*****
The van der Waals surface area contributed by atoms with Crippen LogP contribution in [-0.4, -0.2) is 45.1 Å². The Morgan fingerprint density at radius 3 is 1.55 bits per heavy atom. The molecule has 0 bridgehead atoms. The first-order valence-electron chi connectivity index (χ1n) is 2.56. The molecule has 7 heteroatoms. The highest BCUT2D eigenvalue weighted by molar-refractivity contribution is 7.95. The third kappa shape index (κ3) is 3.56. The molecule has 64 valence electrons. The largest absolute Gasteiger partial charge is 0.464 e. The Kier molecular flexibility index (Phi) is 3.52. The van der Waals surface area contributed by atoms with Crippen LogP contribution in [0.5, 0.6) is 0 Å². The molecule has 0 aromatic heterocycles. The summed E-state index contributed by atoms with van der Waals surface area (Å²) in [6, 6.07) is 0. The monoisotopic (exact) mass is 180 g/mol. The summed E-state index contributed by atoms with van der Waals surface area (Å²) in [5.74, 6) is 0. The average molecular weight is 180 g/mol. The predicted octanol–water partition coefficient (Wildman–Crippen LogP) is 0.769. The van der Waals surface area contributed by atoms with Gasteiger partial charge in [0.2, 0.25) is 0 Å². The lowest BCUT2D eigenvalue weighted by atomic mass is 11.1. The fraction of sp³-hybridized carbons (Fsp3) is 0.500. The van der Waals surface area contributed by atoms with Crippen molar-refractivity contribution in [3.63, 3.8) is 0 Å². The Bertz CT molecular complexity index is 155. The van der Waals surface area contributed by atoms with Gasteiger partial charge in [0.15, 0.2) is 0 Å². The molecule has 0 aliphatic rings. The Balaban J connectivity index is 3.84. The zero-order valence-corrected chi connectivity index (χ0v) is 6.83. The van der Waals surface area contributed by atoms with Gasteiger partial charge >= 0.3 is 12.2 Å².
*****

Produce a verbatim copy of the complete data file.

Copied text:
The van der Waals surface area contributed by atoms with Crippen LogP contribution in [-0.4, -0.2) is 45.1 Å². The Morgan fingerprint density at radius 3 is 1.55 bits per heavy atom. The molecule has 0 bridgehead atoms. The first-order valence-electron chi connectivity index (χ1n) is 2.56. The molecule has 7 heteroatoms. The highest BCUT2D eigenvalue weighted by molar-refractivity contribution is 7.95. The third kappa shape index (κ3) is 3.56. The molecule has 64 valence electrons. The largest absolute Gasteiger partial charge is 0.464 e. The Kier molecular flexibility index (Phi) is 3.52. The van der Waals surface area contributed by atoms with Crippen LogP contribution in [0.5, 0.6) is 0 Å². The molecule has 0 aromatic heterocycles. The summed E-state index contributed by atoms with van der Waals surface area (Å²) in [6, 6.07) is 0. The monoisotopic (exact) mass is 180 g/mol. The summed E-state index contributed by atoms with van der Waals surface area (Å²) in [5.74, 6) is 0. The average molecular weight is 180 g/mol. The predicted octanol–water partition coefficient (Wildman–Crippen LogP) is 0.769. The van der Waals surface area contributed by atoms with Gasteiger partial charge in [0.2, 0.25) is 0 Å². The lowest BCUT2D eigenvalue weighted by atomic mass is 11.1. The fraction of sp³-hybridized carbons (Fsp3) is 0.500. The van der Waals surface area contributed by atoms with Crippen molar-refractivity contribution in [3.63, 3.8) is 0 Å². The Bertz CT molecular complexity index is 155. The van der Waals surface area contributed by atoms with Gasteiger partial charge in [0.15, 0.2) is 0 Å². The molecule has 0 aliphatic rings. The Balaban J connectivity index is 3.84. The zero-order valence-corrected chi connectivity index (χ0v) is 6.83. The van der Waals surface area contributed by atoms with Gasteiger partial charge >= 0.3 is 12.2 Å².